The information on this website is for educational purposes only. Do not act or rely upon the information on this website without seeking independent professional medical advice.  Prolotherapy is a medical technique. As with any medical technique, results will vary among individuals, and there is no guarantee that you will receive the same outcome as patient reports here. Prolotherapy injections may not work for you and as with all medical procedures there are risks involved. These risks should be discussed with a qualified health care professional prior to any treatment so that you have proper informed consent and understand that there are no guarantees to healing.


By Dr. Alderman. D.O.

Doing PRP is not just a matter of making the PRP and shooting it.

Several points to keep in mind when selecting a doctor are:

1. Background in Prolotherapy: Platelet Rich Plasma (PRP) is a type of Prolotherapy injection. However not all doctors who do PRP have a solid background in Prolotherapy. A Prolotherapy injection is not done the same way that a cortisone injection is, and requires specific training. Prolotherapy technique has been done using dextrose, saline and other natural ingredients since the 1930’s. It is only in the last several years that PRP has been used in Prolotherapy. The technique is essentially the same. This is not to say that a doctor who does not have a Prolotherapy background cannot perform PRP, because many fine doctors without a background in Prolotherapy have done PRP injections. However having this background and experience is a huge plus. A doctor who has a background in traditional Prolotherapy will have more experience which will be useful in PRP.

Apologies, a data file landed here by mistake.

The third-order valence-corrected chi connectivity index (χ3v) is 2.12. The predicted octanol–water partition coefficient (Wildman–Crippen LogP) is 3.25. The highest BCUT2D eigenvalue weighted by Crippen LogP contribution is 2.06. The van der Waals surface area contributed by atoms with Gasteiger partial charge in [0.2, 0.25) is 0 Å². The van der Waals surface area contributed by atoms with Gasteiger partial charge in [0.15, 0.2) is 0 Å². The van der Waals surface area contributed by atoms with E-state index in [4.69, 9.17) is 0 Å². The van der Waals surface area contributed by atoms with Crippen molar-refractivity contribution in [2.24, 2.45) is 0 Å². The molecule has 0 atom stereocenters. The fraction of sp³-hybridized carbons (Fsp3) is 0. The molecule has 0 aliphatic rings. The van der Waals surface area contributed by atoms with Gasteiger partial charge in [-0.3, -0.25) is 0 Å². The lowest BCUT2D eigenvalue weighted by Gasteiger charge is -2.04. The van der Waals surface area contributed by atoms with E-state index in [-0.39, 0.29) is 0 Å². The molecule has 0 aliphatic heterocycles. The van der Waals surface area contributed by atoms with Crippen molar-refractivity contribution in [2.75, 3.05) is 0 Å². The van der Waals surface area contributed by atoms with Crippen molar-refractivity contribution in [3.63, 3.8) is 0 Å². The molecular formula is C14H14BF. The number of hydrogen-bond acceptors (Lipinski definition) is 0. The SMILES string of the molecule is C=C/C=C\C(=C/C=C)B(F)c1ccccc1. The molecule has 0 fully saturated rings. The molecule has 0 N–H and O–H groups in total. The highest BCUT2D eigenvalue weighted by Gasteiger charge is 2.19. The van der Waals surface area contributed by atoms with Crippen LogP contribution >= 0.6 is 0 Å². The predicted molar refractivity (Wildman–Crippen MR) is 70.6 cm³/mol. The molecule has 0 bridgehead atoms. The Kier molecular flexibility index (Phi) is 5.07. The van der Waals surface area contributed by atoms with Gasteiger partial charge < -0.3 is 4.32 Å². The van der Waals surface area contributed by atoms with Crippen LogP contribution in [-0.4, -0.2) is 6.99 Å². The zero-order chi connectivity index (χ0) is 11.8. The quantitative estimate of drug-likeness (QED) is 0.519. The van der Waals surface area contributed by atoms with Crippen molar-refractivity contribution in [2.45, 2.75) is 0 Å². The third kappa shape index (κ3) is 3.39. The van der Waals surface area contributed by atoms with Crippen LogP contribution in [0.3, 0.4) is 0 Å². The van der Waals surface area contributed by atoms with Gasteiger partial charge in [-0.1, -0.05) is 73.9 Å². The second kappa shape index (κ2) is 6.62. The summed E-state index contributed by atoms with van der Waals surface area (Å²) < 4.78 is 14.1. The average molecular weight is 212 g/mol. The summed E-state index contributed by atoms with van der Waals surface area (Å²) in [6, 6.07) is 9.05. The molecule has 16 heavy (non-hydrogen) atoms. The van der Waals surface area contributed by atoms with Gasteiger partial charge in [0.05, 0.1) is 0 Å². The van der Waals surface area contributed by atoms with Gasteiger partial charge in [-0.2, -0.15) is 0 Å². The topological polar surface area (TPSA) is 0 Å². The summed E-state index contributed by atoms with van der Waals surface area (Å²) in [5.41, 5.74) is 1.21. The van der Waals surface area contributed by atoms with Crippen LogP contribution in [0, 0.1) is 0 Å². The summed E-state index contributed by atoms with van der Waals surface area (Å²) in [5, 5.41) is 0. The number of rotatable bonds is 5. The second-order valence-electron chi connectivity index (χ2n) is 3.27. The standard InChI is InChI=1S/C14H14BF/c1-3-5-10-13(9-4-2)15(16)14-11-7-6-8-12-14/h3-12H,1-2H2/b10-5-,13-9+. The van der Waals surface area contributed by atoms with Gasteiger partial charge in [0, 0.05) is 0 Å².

2. Quality of PRP: Some doctors do not use a specialized FDA-cleared PRP centrifuge and blood draw kits, but rather make their own PRP concentrates with a normal centrifuge. There are advantages in using an FDA approved machine because studies have been done on the platelet counts obtainable with the device, and testing to guarantee sterility and effectivenss are equired before the FDA will clear a machine. While “making ones own” PRP may be just as effective, there are more variables and consistency in quality. 

3. Use of musculoskeletal ultrasound: This technology has also been around for only the last several years however has grown in its applications. When a doctor is properly trained in using ultrasound then there is an advantage in being able to diagnose and locate areas of injury. Of course PRP injections can be done without ultrasound especially if the doctor knows anatomy and has experience in doing injections. However it does offer more information and is another tool the doctor can use.

4. Experience and education in treating joint related issues: Osteopathic physicians (D.O.’s) have extra training in the musculoskeletal system and therefore have an advantage. Additionally they have extra training in procedures to improve the musculoskeletal system, so can use these techniques in addition to doing PRP as needed. Osteopathic physicians also have training in treating “the whole person” and are better equipped to analyze a musculoskeletal problem, especially if it is complex.

To summarize, not all PRP doctors are equal. Doing your research is important in finding the right doctor to fit for your issue, and obtaining a successful treatment outcome.